WEEKEND WEB – FILM REVIEW: Dated vigilante thriller misses the mark
AMERICAN ASSASSIN (18)
CAST: DYLAN O’BRIEN, MICHAEL KEATON, TAYLOR KITSCH, SANAA LATHAN, SCOTT ADKINS, SHIVA NEGAR & DAVID SUCHET
RUNNING TIME: 1 Hr 52 Mins
DIRECTOR: MICHAEL CUESTA
You know the how the saying goes? They don’t make them like they used to? Well in this case that’s not necessarily a good thing.
This violent thriller harks back to action flicks of both the eighties and nineties - but it was probably not its intention to be such a stereotypical imitation.
It has a very topical – and somewhat (as much as it can be) emotional – opening that sees Dylan O’Brien’s (The Maze Runner) Mitch Rapp and his fiancée caught up in a beach terror shootout (much like notable events in the likes of Tunisia), which initially hints at something that could be quite intriguing.
In the aftermath of the event we see Rapp go rogue to bring vengeance on these jihadists after a year of training himself in shooting galleries, MMA and all things Arabic to bring him close to his terror cell target.
But he has actually been tracked himself by the CIA – or more specifically an unofficial special ops division led by Sanaa Lathan’s (Alien v Predator) Irene Kennedy and trained by Michael Keaton’s (Oscar nominee for Birdman) grizzled Cold War vet Stan Hurley – who want to utilise him for their own means.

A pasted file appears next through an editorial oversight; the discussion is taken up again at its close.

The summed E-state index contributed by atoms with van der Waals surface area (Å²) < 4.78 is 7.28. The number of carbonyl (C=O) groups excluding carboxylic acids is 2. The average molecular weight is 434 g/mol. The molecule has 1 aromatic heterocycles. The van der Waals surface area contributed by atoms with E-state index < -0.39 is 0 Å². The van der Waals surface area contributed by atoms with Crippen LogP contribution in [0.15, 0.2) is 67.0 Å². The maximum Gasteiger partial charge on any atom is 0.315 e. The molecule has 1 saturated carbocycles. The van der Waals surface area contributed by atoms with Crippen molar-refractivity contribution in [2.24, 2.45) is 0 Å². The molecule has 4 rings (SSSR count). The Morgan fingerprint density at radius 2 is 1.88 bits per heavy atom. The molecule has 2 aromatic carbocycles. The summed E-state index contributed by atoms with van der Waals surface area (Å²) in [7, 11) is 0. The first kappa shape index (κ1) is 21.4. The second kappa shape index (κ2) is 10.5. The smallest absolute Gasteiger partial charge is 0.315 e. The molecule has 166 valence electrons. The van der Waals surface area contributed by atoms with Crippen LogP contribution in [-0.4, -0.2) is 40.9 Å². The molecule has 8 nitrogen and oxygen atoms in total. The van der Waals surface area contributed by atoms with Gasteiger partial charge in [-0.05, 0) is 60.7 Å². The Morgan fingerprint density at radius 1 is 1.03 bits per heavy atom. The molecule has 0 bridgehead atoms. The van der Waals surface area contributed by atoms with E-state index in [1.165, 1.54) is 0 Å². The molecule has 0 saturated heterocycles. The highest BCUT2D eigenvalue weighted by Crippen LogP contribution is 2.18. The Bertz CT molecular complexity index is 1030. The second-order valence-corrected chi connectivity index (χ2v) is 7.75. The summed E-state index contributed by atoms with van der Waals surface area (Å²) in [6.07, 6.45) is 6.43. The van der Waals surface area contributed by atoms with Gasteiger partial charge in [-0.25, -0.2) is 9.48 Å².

So after genuinely offering up some interesting ideas in the opening 15 minutes it then painfully descends into paint-by-numbers old school ‘under the radar’ hitman territory that provides nothing new whatsoever, just a fairly bland hunting down of a mysterious operative known as ‘Ghost’ (Lone Survivor’s Taylor Kitsch), who is seemingly intent on starting another war in the Middle East after numerous random attacks all to find the ingredients for a nuclear device.
O’Brien proves to be a fairly amiable lead – after doing well to come back from serious injuries that has delayed the third Maze Runner film The Death Cure – and is at least ably supported by the always reliable Keaton, and that at least makes it generally watchable throughout.
But despite a fairly smart ending, this will exit the cross-hairs of your memory as soon as the leave the cinema, which is a bit of shame as it shows pockets of modern day ingenuity and John Wick-stylised action – but sadly dominated by a story that was so 20 years ago.
This was potentially intended as a new franchise, but after this misses the target don’t hold your breathe – as this assassin provides a bullet graze to the arm more than a clean headshot.